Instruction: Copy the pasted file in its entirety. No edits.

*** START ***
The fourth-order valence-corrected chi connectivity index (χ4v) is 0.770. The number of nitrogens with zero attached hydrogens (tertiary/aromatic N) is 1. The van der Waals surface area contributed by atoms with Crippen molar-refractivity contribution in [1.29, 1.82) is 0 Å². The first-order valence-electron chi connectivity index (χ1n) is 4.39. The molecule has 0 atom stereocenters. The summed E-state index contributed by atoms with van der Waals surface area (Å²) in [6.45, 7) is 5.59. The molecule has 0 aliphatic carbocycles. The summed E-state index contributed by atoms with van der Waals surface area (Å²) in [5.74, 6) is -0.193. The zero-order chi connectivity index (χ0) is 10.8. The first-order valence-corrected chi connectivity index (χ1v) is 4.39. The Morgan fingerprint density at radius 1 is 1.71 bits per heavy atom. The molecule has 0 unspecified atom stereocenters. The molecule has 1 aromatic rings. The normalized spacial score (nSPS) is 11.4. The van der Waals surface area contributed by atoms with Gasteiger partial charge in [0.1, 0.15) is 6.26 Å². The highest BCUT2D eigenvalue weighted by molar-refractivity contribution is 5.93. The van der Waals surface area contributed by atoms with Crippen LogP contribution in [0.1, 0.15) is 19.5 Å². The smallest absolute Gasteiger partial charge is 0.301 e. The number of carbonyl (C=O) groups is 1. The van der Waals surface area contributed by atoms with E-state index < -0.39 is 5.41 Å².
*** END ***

The fourth-order valence-corrected chi connectivity index (χ4v) is 0.770. The number of nitrogens with zero attached hydrogens (tertiary/aromatic N) is 1. The van der Waals surface area contributed by atoms with Crippen molar-refractivity contribution in [1.29, 1.82) is 0 Å². The first-order valence-electron chi connectivity index (χ1n) is 4.39. The molecule has 0 atom stereocenters. The summed E-state index contributed by atoms with van der Waals surface area (Å²) in [6.45, 7) is 5.59. The molecule has 0 aliphatic carbocycles. The summed E-state index contributed by atoms with van der Waals surface area (Å²) in [5.74, 6) is -0.193. The zero-order chi connectivity index (χ0) is 10.8. The first-order valence-corrected chi connectivity index (χ1v) is 4.39. The Morgan fingerprint density at radius 1 is 1.71 bits per heavy atom. The molecule has 0 unspecified atom stereocenters. The molecule has 1 aromatic rings. The normalized spacial score (nSPS) is 11.4. The van der Waals surface area contributed by atoms with Gasteiger partial charge in [0.1, 0.15) is 6.26 Å². The highest BCUT2D eigenvalue weighted by molar-refractivity contribution is 5.93. The van der Waals surface area contributed by atoms with Crippen LogP contribution in [0.1, 0.15) is 19.5 Å². The smallest absolute Gasteiger partial charge is 0.301 e. The number of carbonyl (C=O) groups is 1. The van der Waals surface area contributed by atoms with E-state index < -0.39 is 5.41 Å².